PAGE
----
And yet I can't help but wonder if the most detrimental things in our society aren't hatred and fear. I can't help but wonder if maybe the answers aren't bound in neat packages where each family resembles the Cleavers (of Leave It to Beaver fame) but instead maybe the answers lie in love, in discernment, in discovering God's will for individuals, for families, in the sacred journey of discovering our true selves and respecting who God created us enough to become that person.

Monday, October 3, 2011

Fiction or Non-fiction

Tonight (while avoiding going to bed) my five-year-old (who had already been told to return to his bed at least three times) came out to the dining room where the following conversation took place:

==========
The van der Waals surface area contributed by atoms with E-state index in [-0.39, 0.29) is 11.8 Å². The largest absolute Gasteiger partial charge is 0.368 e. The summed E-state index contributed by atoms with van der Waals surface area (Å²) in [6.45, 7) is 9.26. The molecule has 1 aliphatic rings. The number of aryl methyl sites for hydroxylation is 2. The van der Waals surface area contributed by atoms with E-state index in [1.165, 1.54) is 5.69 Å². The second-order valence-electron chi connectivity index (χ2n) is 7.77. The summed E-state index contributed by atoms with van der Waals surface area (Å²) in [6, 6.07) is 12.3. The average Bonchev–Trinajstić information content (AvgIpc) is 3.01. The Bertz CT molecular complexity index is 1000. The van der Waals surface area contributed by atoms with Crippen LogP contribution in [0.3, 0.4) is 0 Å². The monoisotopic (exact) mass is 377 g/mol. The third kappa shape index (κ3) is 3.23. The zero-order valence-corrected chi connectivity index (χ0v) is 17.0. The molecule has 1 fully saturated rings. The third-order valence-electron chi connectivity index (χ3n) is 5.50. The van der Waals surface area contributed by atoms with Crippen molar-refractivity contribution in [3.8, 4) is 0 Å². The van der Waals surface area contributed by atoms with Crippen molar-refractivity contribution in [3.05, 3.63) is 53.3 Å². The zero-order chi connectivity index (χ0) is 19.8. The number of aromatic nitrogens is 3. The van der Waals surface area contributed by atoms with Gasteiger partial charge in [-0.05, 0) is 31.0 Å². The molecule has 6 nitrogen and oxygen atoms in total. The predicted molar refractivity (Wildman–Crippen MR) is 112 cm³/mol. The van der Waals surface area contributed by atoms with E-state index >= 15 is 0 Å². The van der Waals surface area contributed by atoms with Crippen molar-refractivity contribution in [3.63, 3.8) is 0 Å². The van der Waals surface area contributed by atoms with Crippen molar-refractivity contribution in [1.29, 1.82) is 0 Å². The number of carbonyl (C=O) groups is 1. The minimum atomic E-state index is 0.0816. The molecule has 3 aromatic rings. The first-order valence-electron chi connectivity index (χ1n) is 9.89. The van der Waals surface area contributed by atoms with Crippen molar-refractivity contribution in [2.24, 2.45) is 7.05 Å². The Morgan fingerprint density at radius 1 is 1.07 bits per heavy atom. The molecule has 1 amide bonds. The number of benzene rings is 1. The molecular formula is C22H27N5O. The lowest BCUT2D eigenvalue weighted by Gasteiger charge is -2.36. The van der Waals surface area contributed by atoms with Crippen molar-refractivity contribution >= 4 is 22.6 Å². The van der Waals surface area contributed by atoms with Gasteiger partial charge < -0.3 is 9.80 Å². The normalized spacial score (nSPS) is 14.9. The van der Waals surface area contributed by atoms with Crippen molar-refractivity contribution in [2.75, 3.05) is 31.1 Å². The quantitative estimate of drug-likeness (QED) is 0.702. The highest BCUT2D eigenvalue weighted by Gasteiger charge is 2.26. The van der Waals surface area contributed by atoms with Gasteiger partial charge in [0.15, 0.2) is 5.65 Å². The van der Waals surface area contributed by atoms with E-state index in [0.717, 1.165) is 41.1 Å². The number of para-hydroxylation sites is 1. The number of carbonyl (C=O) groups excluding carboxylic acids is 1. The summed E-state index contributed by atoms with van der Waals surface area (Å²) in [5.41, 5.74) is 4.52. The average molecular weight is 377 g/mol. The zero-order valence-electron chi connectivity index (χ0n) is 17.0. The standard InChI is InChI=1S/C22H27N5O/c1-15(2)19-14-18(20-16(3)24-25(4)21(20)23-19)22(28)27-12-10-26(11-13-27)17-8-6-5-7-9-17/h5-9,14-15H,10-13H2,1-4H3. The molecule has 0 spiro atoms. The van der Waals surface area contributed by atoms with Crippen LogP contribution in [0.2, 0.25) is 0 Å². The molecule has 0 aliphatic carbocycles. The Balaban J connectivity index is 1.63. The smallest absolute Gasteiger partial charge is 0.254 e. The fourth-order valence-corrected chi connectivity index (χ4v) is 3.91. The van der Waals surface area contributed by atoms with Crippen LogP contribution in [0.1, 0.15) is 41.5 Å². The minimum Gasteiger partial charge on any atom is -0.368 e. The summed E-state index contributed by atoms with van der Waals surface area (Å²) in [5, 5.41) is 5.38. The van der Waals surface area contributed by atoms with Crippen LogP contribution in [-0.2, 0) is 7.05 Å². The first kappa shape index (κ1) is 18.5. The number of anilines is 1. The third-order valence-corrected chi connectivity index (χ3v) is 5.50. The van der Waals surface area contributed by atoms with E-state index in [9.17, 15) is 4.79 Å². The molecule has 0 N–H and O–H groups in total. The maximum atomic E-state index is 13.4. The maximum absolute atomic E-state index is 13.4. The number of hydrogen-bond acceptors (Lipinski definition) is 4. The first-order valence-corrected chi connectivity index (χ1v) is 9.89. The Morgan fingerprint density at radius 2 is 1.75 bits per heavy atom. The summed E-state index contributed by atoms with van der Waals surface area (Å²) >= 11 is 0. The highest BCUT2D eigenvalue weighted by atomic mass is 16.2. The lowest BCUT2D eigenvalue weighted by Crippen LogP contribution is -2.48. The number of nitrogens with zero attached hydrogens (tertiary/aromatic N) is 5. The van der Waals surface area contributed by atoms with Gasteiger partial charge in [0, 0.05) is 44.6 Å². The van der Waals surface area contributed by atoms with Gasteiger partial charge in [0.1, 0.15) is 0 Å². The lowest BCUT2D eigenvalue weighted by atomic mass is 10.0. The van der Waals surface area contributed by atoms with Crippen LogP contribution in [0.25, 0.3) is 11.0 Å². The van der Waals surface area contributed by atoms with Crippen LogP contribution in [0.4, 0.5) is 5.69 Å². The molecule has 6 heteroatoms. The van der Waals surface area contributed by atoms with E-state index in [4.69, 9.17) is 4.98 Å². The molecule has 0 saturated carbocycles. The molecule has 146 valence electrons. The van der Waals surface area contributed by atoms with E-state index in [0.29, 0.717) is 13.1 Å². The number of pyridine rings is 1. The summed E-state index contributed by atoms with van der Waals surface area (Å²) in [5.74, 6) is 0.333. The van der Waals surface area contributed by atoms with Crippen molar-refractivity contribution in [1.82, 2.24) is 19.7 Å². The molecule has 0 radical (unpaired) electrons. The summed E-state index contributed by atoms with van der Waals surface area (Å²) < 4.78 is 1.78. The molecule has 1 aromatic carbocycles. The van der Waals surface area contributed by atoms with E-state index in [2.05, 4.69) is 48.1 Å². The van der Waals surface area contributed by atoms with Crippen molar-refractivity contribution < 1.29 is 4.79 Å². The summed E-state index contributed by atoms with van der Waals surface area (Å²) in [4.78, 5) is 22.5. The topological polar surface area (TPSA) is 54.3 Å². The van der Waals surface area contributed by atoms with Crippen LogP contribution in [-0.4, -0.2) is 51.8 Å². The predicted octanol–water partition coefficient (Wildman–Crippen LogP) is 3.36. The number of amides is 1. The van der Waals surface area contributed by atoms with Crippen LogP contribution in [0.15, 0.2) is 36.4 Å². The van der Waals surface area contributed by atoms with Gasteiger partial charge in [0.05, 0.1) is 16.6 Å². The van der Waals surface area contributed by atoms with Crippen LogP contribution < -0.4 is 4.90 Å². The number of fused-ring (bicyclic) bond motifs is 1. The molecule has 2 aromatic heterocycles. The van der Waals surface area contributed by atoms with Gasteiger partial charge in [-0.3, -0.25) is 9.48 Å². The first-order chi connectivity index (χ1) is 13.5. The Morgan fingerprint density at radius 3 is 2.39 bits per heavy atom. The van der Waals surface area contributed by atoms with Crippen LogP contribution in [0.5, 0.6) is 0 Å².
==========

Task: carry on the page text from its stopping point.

Him: Mom, one other thing. "Spooky Buddies" - you know, the movie - is that fiction or non-fiction?

Me: You learned something new today, didn't you? Was that in library time?

Him: (proudly) Yes!

Me: So, what is fiction and what is non-fiction?

Him: Non-fiction is when it's real. And fiction is when it's fake.

Me: (thinking someday - when he's more than five - we'll have conversations about how fiction isn't always fake and non-fiction isn't always as true as it claims to be, how Truth can be found in both and isn't always where we assume, etc, etc) So, what is "Spooky Buddies"?

Him: (thinking) Fiction!

Him: What about...

Me: Go to bed! We can talk about others tomorrow.

I love knowing what he learned and I love when he wants to share...

even if it's really all about avoiding bedtime!